Aussies challenge Kiwis’ attempt to trademark manuka honey
New Zealanders have been busy bees trying to trademark manuka honey and prevent Australia from selling the product. However, the trademark office could decide that "manuka" is a descriptive word and thus not able to be protected.
New Zealand races to trademark manuka honey
New Zealand and Australia are preparing for a trademark battle over honey, but not just any honey – manuka honey.
Around the world, manuka honey has long been considered a speciality good from New Zealand and an expensive one at that. According to the New Zealand government, the country's manuka honey is the most expensive in the world and gains a significant premium in comparison to other honey products.
Why is it so special? Manuka honey has been shown to have special antibacterial, non-peroxide properties that is said to be better at killing bacteria than other varieties. Plus, the health benefits have been praised by celebrities like Kim Kardashian and Novak Djokovich, according to the Wall Street Journal.
But New Zealand's stronghold in the manuka honey market is being threatened by Australian honey makers who want to make manuka honey out of a similar plant species they have historically referred to as "bush jelly."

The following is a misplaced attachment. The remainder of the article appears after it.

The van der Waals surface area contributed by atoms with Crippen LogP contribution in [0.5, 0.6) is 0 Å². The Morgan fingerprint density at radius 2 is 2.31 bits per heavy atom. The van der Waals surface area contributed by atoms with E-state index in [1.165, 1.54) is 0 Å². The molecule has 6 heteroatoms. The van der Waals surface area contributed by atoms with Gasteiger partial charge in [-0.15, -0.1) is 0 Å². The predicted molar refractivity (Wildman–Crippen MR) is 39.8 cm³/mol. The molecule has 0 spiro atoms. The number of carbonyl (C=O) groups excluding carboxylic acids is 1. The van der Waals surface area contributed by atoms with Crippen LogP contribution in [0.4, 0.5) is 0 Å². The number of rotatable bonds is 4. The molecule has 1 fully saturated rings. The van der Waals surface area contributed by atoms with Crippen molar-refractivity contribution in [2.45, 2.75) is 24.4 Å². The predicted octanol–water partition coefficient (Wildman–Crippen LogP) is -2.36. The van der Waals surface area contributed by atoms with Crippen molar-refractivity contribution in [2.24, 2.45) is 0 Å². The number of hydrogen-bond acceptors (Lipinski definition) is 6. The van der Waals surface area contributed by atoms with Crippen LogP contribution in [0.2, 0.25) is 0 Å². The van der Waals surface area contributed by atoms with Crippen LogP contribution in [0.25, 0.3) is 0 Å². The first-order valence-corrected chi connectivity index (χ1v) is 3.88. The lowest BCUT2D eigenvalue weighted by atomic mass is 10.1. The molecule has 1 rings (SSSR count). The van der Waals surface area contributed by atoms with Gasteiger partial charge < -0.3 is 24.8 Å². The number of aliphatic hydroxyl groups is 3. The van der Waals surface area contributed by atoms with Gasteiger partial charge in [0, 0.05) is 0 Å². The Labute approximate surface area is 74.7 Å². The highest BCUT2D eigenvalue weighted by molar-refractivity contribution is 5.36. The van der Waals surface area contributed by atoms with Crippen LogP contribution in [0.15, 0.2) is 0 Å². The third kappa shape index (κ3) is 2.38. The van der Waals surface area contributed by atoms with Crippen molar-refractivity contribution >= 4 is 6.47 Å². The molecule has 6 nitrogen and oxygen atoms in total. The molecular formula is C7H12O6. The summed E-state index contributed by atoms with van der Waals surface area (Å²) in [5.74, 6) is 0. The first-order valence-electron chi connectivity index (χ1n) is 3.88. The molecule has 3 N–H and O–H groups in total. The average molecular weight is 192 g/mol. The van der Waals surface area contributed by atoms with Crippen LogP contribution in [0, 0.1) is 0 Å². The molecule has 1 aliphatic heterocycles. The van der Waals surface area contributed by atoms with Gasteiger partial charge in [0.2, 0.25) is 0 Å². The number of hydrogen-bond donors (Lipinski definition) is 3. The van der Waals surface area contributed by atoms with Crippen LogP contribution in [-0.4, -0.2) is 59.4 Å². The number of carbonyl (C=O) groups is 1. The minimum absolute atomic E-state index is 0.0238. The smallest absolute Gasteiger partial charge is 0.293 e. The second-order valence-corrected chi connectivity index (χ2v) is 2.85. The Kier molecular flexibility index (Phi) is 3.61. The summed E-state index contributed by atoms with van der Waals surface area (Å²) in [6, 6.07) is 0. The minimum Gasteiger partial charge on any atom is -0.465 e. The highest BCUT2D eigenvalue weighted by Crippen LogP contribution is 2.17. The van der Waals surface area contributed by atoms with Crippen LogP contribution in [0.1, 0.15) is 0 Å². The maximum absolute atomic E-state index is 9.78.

The Wall Street Journal reports that a number of New Zealand honey makers are trying to protect their reputation as the world's manuka honey producers by applying for trademark at the New Zealand Intellectual Property office.
Will "manuka" be considered a descriptive word?
Here's where the situation gets sticky. Manuka is a name of a plant and is thus a descriptive word. Australia honey makers plan to challenge the trademark application using the legal argument that a descriptive word cannot be trademarked.
Trademark seekers should carefully consider if their trade mark is a commonly-used, descriptive term.
IP Australia states that trademark seekers should carefully consider if their trade mark is a commonly-used, descriptive term, phrase or image. If you trade mark a descriptive word alone, like "strawberry" for drinks or "warm" for heaters, you may struggle to obtain a trademark.
However, IP Australia writes that combining a descriptive word with a nondescriptive word could be a way around the obstacle.
Still, New Zealand seems to have its heart set on obtaining rights to "manuka honey." We will just have to wait and see if they are successful in claiming the word "manuka" as their own or if they will be denied for using a descriptive word.
Consult with Alder IP to get expert legal advice about your trademark application and the words you'd like to protect.